Dancing with delight. Bows flew, paper ripped and tags were lost. Finally, it was Mom’s turn and Dad handed her an enormous box. She tore in (we were not a save-the-paper family) and let out shriek. Inside, swathed in a thick layer of tissue was a mink stole from Alfred M. Alexander Furs of Boston. It was another time, before it was politically incorrect to wear fur. Mom immediately pulled it from the box, threw it over her shoulders and danced around the living room – red lipstick, bathrobe, slippers, mink stole and all.

I wish you a holiday season filled with peace and wonderful memories. Bon appétit!

Bûche de Noël
I baked my first Bûche de Noël in high school. With little interest in baking, Mom limited her participation to wholehearted encouragement and enthusiastic appreciation. Enjoy!
Serves 12buche_de_noel_06

Parchment paper, butter and flour for the pan
2-3 tablespoons plus 1/3 cup cocoa powder
4 eggs, separated
1/2 cup plus 1/3 cup sugar
1 teaspoon pure vanilla extract
1/2 cup all-purpose flour
1 teaspoon espresso or instant coffee powder
1/2 teaspoon cinnamon
1/2 teaspoon salt
1/2 teaspoon baking powder
1/4 teaspoon baking soda
1/3 cup freshly squeezed orange juice
White Chocolate Cream Frosting (recipe follows)
Chocolate Cream Frosting (recipe follows)

Preheat the oven to 375 degrees. Line a 15-1/2×10-1/2×1-inch jelly-roll pan with parchment paper and butter and flour the paper. Sprinkle a clean dishtowel with 2-3 tablespoons cocoa powder.

Beat the egg whites in large bowl until soft peaks form, gradually add 1/2 cup sugar and continue beating until stiff peaks form.

Beat the egg yolks and vanilla in bowl on medium speed for 3 minutes. Gradually add the remaining sugar and beat for 2 minutes more.

Put the remaining cocoa into a bowl, add the flour, espresso powder, cinnamon, salt, baking powder, and baking soda and whisk to combine.

Add half the dry ingredients to the egg yolk mixture and beat on low speed to combine. Add the orange juice and beat until smooth. Add the remaining dry ingredients and beat until smooth.

Add 1/4 of the egg whites to the batter and stir to combine. Gently fold the remaining egg whites into the bather. Evenly spread the batter in the prepared pan.

Bake the cake at 375 degrees for about 15 minutes or until the top springs back when lightly touched in the center. Carefully invert the cake onto the prepared towel and peel off the parchment paper. Immediately roll the warm cake and towel from the narrow end and cool completely on a wire rack.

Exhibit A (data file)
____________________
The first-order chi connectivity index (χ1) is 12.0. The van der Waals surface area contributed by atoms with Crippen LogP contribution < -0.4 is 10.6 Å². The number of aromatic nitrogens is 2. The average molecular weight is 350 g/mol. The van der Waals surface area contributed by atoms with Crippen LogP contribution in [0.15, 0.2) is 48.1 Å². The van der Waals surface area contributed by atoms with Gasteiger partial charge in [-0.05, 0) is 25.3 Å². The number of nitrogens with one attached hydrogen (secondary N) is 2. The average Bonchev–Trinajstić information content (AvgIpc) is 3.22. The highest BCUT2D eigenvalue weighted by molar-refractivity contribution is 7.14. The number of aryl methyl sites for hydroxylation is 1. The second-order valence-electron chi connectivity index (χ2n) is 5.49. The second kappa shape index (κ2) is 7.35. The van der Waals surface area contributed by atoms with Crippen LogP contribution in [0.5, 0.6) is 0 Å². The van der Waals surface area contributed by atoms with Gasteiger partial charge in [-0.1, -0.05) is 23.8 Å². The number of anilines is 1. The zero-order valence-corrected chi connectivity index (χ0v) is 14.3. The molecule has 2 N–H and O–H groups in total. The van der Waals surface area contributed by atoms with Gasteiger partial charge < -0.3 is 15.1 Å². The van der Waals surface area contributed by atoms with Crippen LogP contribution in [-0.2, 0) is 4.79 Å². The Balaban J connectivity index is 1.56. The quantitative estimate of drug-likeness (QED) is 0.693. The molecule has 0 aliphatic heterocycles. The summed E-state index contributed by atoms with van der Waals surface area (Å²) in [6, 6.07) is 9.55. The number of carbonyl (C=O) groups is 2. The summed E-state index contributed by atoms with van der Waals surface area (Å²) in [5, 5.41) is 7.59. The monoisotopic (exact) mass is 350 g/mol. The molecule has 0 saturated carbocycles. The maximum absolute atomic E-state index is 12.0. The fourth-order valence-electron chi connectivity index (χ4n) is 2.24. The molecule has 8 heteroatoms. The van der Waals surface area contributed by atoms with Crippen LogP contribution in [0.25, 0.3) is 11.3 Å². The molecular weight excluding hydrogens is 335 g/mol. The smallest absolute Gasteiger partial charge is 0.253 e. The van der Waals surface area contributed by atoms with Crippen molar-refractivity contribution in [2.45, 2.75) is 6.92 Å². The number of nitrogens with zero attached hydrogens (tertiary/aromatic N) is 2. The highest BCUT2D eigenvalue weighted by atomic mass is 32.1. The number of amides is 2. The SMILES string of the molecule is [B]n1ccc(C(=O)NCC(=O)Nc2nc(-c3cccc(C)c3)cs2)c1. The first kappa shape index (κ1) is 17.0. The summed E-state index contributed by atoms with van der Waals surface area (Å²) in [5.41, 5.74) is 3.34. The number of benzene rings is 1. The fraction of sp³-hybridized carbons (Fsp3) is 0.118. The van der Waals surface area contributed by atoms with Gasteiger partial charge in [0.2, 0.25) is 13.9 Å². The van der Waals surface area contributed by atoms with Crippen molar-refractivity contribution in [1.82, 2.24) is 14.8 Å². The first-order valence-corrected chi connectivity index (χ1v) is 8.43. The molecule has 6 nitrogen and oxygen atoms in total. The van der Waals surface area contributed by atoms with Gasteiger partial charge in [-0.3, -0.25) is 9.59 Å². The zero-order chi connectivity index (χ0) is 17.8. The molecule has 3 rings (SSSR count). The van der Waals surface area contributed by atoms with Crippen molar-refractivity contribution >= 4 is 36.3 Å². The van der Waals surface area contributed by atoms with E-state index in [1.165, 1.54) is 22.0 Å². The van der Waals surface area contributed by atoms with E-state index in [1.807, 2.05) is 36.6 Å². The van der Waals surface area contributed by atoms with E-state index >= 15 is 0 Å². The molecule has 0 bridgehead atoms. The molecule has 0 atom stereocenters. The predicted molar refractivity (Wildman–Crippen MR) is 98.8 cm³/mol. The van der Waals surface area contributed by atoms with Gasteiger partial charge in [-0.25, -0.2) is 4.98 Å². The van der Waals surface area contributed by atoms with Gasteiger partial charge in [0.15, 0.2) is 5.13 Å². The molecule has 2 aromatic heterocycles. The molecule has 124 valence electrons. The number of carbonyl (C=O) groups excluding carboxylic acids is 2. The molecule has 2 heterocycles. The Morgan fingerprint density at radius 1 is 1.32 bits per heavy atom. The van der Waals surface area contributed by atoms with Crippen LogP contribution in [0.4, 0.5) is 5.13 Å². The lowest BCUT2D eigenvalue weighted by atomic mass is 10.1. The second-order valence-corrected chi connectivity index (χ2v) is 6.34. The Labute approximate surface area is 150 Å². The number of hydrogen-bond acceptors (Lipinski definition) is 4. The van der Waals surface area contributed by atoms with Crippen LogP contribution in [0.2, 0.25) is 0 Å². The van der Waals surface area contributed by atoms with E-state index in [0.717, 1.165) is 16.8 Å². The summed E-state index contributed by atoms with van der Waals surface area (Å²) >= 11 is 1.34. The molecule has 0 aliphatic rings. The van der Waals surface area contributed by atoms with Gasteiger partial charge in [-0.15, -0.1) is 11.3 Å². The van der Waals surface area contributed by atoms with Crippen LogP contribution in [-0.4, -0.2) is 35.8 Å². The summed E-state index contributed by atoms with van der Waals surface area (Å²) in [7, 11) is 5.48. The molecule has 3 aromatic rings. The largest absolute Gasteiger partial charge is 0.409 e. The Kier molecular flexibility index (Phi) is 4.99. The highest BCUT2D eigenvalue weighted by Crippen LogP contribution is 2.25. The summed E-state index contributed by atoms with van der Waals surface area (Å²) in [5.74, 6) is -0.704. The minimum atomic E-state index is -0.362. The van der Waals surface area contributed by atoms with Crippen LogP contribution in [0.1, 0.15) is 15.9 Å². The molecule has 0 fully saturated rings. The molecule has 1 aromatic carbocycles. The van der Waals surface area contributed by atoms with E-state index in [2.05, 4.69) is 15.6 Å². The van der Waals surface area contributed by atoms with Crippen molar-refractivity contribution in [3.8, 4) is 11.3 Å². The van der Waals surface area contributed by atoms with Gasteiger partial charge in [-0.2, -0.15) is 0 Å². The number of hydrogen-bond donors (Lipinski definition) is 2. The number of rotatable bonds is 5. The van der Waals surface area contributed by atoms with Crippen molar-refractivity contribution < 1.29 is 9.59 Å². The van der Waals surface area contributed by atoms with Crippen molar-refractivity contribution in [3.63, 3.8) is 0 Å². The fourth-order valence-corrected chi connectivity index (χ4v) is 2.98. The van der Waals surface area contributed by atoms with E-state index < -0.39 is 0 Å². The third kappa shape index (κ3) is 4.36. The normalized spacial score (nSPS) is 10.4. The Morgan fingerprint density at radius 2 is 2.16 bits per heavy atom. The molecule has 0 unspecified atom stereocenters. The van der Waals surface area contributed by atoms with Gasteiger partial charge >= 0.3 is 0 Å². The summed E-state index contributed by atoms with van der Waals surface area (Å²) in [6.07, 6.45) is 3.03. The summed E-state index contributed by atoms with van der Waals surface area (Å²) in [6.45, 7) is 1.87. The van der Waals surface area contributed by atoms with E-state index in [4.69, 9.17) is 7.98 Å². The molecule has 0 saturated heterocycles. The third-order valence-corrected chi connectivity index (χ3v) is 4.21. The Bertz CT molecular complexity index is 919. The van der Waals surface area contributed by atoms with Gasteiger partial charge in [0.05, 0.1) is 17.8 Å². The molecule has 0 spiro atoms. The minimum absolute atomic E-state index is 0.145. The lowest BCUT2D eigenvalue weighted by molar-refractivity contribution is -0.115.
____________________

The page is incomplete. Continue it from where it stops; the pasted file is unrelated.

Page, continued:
While the cake cools, make the White Chocolate Frosting.

Carefully unroll the cooled cake and remove the towel. Spread White Chocolate Cream Frosting on the cake, leaving a 1-inch border on all edges. Reroll the cake, cover and refrigerate for about an hour.

While the cake sets, make the Chocolate Cream Frosting.

Use a serrated knife to cut a 1-2 inch slice of cake from one end. Arrange the cake, seam side down, on a platter. Spread Chocolate Cream Frosting on the cut side of the slice and place it frosting side down on the log. Cover the cake with frosting. Smooth the frosting on the ends and then use a fork to draw concentric circles. Use a spatula or fork to create a bark-like texture on the rest of the cake.

The cake can be made 1 day ahead, covered and refrigerated. Remove from the refrigerator about 1 hour before serving.

White Chocolate Cream Frosting
1/2 cup heavy cream
Grated zest of 1 orange
Pinch salt
6 ounces white chocolate, chopped
1 teaspoon Grand Marnier
1/2 teaspoon pure vanilla extract

Heat the cream, orange zest and salt in a heavy saucepan over low heat until it is almost a simmer. Remove from the heat and immediately add the chocolate to the warm cream to and let it stand for a few minutes. Whisk until smooth, add the Grand Marnier and vanilla and whisk again to combine.

Transfer the chocolate to a bowl, cool to room temperature, cover and refrigerate until cold.

With an electric mixer, beat the chocolate cream until thick and fluffy.

Chocolate Cream Frosting
2-3 tablespoons sugar
1/2 teaspoon espresso or instant coffee powder
1/2 teaspoon cinnamon
Pinch salt
1 cup heavy cream